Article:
Matthew Dear
Photo: Courtesy of Ghostly International

‘Preacher’s Sigh & Potion’ Lacks the Swagger of Matthew Dear’s Best Records

On paper, Matthew Dear’s Preacher’s Sigh & Potion: Lost Album seems like the kind of album that deserves to come out of the vault.

Preacher's Sigh & Potion: Lost Album
Matthew Dear
Ghostly International
25 June 2021

Let’s face it: not every album deserves to come out of the vault. Not every collection of unreleased demos needs to be released as a long-player. But in an age where art is driven by marketability, you really can’t expect artists to hide their outtakes forever. The least you can do is hope that the outtakes add depth to the artist’s storyline and provide a more personal glimpse into their creative process.

On paper, Matthew Dear’s Preacher’s Sigh & Potion: Lost Album seems like the kind of album that deserves to come out of the vault. After all, these tracks were recorded in 2008-09, when Dear was in the midst of a legendary musical about-face. After 2007’s tech-house masterpiece Asa Breed, Dear went rock ‘n’ roll on 2010’s Black City, an LP of sexy, funked-out experimental rock that marked one of the most exciting transformations in electronic music.

The interesting thing about Preacher’s Sigh is that, even though it was written directly between Asa Breed and Black City, it doesn’t resemble either one. The techno flourishes of Asa Breed aren’t entirely absent here, but they are few and far between. And whereas Black City was built around the concept of an imaginary metropolis, Preacher’s Sigh feels like it’s made for some lone highway out in rural Texas. This LP has more in common with Emmylou Harris than anything else in Matthew Dear’s discography.

The first track, “Muscle Beach”, is a sultry piece of desert rock led by a clapping beat and bluesy acoustics. It feels straight out of Delta territory. “Crash and Burn” takes things even further, with its steely, angular riff, manic vocals, and nervy harmonica. And on “Heart to Sing”, Dear takes us down a backcountry lane of slide guitar and mumble-sung choral vocals. This is the rawest material Dear has graced us with yet.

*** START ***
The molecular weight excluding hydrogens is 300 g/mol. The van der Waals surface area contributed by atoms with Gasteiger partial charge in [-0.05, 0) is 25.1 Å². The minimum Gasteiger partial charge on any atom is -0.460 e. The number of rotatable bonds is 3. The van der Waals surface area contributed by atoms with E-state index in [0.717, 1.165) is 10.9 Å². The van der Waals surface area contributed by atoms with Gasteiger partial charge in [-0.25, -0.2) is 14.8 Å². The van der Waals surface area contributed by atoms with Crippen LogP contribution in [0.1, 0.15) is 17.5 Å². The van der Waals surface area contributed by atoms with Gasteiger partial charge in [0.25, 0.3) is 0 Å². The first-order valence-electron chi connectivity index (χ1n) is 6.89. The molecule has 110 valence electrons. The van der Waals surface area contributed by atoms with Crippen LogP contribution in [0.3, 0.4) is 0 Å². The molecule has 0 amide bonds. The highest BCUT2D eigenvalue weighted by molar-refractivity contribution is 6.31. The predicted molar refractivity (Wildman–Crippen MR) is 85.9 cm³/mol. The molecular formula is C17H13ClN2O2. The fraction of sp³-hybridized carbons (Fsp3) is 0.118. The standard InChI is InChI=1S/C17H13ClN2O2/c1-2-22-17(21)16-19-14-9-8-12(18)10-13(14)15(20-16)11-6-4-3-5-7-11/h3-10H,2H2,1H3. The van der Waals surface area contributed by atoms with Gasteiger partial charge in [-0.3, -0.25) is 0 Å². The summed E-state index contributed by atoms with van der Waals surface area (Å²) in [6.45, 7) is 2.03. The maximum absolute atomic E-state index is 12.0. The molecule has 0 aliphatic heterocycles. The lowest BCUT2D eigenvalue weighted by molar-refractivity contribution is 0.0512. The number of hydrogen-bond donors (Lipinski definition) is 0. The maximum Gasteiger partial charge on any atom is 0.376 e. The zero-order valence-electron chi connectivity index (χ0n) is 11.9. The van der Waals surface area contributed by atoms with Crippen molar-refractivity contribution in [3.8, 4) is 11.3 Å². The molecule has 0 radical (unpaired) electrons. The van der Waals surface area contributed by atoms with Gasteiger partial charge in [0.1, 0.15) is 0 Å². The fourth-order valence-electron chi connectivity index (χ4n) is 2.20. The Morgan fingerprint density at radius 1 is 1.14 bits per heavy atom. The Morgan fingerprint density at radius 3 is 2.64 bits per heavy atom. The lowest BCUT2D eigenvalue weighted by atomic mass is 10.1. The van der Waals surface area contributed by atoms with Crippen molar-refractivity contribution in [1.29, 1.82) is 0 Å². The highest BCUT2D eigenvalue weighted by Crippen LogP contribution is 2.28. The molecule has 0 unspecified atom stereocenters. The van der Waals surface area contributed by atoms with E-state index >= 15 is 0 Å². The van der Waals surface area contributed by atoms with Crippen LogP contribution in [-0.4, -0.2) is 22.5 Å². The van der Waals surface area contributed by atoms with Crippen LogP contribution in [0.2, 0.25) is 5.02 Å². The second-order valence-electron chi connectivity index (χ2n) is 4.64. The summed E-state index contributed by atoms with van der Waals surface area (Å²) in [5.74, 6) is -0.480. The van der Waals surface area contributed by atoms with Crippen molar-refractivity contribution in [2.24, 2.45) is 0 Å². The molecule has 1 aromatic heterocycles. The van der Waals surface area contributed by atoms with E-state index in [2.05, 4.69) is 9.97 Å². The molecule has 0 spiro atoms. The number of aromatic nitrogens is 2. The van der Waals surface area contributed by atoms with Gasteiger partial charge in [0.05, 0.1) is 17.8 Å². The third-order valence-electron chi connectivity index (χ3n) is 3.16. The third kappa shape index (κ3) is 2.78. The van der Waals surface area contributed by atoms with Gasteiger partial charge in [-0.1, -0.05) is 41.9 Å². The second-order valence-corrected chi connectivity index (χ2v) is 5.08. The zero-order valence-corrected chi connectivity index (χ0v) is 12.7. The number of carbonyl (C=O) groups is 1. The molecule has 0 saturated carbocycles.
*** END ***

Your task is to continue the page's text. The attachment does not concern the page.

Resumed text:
All too often, however, Preacher’s Sigh & Potion feels too stiff and unyielding for a country-rock album. On tracks like “Sow Down”, there is a tentative, hesitant quality to the vocals that doesn’t quite match the music around it. “You, you put me in this quarter/ and you, you will pay the price/ I, I will be the lion/ and you, you will be the mice,” Dear says, but it’s hard to think of him as a lion when his singing is so subdued. On “Eye”, the verses are sung in an almost robotic, matter-of-fact tone that feels out of sync with the acoustics’ melancholy tone.

What’s more, many of the tracks here are repetitive to a fault. While you can’t expect a lost album like this one to be as dynamic as Black City or Asa Breed, it’s hard not to feel like these songs could’ve used some more fleshing out. There is a half-finished quality to Preacher’s Sigh & Potion that doesn’t exactly work in its favor. Paired with all the awkward vocals and lyrical misfires, it’s questionable whether or not this LP deserved to come out of Matthew Dear’s vault. Preacher’s Sigh may be an interesting footnote in Dear’s musical evolution, but it lacks the sureness and swagger of his best records.

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